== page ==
• Never be the first to suggest anything to the other side. Never show any eagerness “to conclude a deal.” Let the opponent present his suggestions first.

    • Always reject; disagree. Use the phrase: “Not meeting the minimum demands,” and walk away, even a hundred times. A tough customer gets good prices.

    • Don’t rush to come up with counter-offers. There will always be time for that. Let the other side make amendments under the pressure of your total “disappointment.” Patience is the name of the game: “haste is from Satan!”

    • Have your own plan ready in full, as detailed as possible, with the red lines completely defined. However, never show this or any other plan to a third party. It will reach your opponent quicker than you think. Weigh the other side’s suggestions against this plan.

    • Never change your detailed plan to meet the other side “half way.” Remember, there is no “half way.” The other side also has a master plan. Be ready to quit negotiations when you encounter stubbornness on the other side.

    • Never leave things unclear. Always avoid “creative phrasing” and “creative ideas” which are exactly what your Arab opponent wants. Remember the Arabs are masters of language. Playing with words is the Arab national sport. As in the market, so also at the negotiating table, always talk dollars and cents.

    • Always bear in mind that the other side will try to outsmart you by presenting major issues as unimportant details. Regard every detail as a vitally important issue. Never postpone any problem “for a later occasion.” If you do so you will lose; remember that your opponent is always looking for a reason to avoid honouring agreements.

    • Emotion belongs neither in the marketplace nor at the negotiating table. Friendly words as well as outbursts of anger, holding hands, kissing, touching cheeks, and embracing should not be interpreted as representing policy.

    • Beware of popular beliefs about the Arabs and the Middle East—”Arab honour” for example. Remember, you have honour too, but this has nothing to do with the issues under negotiation. Never do or say anything because somebody has told you that it is “the custom.” If the Arab side finds out that you are playing the anthropologist he will take advantage of it.
    • Always remember that the goal of all negotiations is to make a profit. You should aim at making the highest profit in real terms. Remember that every gain is an asset for the future, because there is always going to be “another round.”

    • The Arabs have been practising negotiation tactics for more than 2000 years. They are the masters of words, and a mine of endless patience. In contrast, Israelis (and Westerners in general) want quick “results.” In this part of the world there are no quick results, the hasty one always loses.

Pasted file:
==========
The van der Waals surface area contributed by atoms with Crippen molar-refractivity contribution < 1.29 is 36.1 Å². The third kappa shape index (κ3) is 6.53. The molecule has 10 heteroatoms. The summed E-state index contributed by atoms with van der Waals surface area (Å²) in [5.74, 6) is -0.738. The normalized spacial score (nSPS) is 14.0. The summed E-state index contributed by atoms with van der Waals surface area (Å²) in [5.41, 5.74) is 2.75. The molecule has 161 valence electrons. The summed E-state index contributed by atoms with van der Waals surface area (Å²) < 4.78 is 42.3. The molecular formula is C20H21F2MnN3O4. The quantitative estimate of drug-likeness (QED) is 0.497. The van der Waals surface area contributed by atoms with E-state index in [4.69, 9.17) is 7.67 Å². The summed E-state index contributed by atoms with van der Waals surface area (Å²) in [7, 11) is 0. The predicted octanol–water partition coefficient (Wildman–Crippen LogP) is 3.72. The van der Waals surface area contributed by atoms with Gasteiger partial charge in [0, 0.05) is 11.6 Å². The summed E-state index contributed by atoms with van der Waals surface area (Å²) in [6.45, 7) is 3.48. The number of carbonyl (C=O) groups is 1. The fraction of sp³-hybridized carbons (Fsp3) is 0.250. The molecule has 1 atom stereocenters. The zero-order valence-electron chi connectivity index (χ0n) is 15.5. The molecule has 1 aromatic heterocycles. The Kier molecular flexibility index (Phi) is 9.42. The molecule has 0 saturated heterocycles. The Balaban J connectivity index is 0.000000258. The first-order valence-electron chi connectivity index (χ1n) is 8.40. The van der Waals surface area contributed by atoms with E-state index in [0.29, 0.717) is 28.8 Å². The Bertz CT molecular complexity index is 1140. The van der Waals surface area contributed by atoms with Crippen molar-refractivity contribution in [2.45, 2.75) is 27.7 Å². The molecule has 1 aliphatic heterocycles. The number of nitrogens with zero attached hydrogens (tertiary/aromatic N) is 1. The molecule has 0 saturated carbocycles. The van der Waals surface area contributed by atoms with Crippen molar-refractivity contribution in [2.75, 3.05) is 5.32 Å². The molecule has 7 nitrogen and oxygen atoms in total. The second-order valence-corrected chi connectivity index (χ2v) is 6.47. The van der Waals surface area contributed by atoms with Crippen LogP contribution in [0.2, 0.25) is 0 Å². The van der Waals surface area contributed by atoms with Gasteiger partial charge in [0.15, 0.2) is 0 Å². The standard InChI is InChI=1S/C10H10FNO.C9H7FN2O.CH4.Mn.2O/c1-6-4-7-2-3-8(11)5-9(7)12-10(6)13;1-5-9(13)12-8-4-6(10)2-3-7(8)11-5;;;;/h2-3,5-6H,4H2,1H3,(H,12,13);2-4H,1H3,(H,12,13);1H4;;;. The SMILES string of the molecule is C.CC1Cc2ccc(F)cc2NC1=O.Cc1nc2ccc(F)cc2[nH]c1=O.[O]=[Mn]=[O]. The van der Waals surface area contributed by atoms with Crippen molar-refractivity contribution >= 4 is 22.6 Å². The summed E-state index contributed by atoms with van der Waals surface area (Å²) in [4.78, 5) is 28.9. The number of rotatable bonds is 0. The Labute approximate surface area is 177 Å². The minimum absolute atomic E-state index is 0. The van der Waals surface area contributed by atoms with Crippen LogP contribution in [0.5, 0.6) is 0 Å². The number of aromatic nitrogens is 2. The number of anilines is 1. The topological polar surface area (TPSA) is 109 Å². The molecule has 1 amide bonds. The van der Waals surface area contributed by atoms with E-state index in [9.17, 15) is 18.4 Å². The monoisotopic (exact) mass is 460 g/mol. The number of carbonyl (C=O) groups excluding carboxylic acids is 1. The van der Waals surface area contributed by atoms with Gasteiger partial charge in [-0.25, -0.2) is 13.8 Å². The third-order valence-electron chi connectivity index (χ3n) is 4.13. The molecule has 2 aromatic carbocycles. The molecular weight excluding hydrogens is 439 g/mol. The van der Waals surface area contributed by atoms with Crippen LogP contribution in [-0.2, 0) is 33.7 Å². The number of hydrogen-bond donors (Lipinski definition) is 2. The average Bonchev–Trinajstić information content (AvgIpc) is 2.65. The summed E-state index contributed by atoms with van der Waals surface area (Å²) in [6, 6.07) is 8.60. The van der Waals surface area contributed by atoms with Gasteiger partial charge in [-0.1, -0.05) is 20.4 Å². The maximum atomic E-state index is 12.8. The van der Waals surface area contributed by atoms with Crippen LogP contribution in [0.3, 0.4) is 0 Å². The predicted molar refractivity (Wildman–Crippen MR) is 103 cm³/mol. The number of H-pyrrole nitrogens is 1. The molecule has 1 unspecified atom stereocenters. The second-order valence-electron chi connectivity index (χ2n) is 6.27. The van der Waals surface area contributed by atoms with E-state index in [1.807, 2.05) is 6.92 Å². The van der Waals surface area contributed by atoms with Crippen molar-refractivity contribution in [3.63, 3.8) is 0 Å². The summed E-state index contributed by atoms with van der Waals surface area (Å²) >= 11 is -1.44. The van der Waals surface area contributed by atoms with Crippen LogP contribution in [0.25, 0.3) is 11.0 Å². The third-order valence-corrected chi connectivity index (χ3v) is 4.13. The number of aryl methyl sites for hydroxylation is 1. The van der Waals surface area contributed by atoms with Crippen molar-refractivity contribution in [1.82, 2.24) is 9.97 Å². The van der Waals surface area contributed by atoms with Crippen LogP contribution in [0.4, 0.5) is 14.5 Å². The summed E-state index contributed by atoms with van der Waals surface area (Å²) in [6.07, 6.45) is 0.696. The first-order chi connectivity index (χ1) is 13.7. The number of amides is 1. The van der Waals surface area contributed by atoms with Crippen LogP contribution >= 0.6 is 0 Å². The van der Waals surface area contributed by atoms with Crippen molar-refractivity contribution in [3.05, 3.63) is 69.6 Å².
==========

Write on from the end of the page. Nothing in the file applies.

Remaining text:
Moshe Sharon is Professor of Islamic History at the Hebrew University

August 25, 2007 | 7 Comments »

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7 Comments / 7 Comments

  1. Very simple solution! CARPET BOMB them! If they attack as in sderot we are more than justified! They RESPECT that!iF SO-CALLED”INNOCENT CIVILLIANS are killed that is the price.Israel has to quit being such a whore to the Us govt!As in the above article make the price for THEIR peace high as it allready is! Start by retaliating against their attack, than attack their infrastructure. They will come down like a house of cards, I bet my life on it!

  2. Ted,

    How a message, idea, or political position or platform is expressed is as you know, just as important as what is expressed.

    If the message is delivered in extremist language and ideas, riddled with anger, stridency, loaded characterizations, accusations and the like, people who might otherwise be receptive to the message will be so turned off by the messenger’s harsh expression that they won’t even both listening to the message.

    You note that Eldad, Feiglin Rubin and Pipes amongst others and that would include me, want to end Oslo.

    There are those who would call me extreme, just for wishing that Israel would find a leader to begin to position the GOI in stages to ultimately not only end Oslo, but reclaim that which was given way for nothing in return and to lay claim to the West Bank and Gaza.

    I am most familiar with the writings of Rubin and Pipes and they are expressing these views in way that pay as much attention to the way of expressing the view, as to the view itself. Call it a moderate soft sell of what is at the very least a controversial idea.

    I do not recall Eldad’s writings well enough to comment as to whether he expresses his message in extreme language.

    I do believe Feiglin should have moderated and shaped his message to be attractive to both the religious and the secular. You have noted his message is coming from a religious perspective and is being directed mostly to the religious, thereby excluding the secular Israelis. That said, he had hit upon some important issues in his platform such as education, justice and values.

    As I said, I think it pure dangerous nonsense for anyone to advocate that Israel suddenly reverse course to declare Oslo dead, to take back that which was given for no consideration at all and to immediately move to annex the West Bank.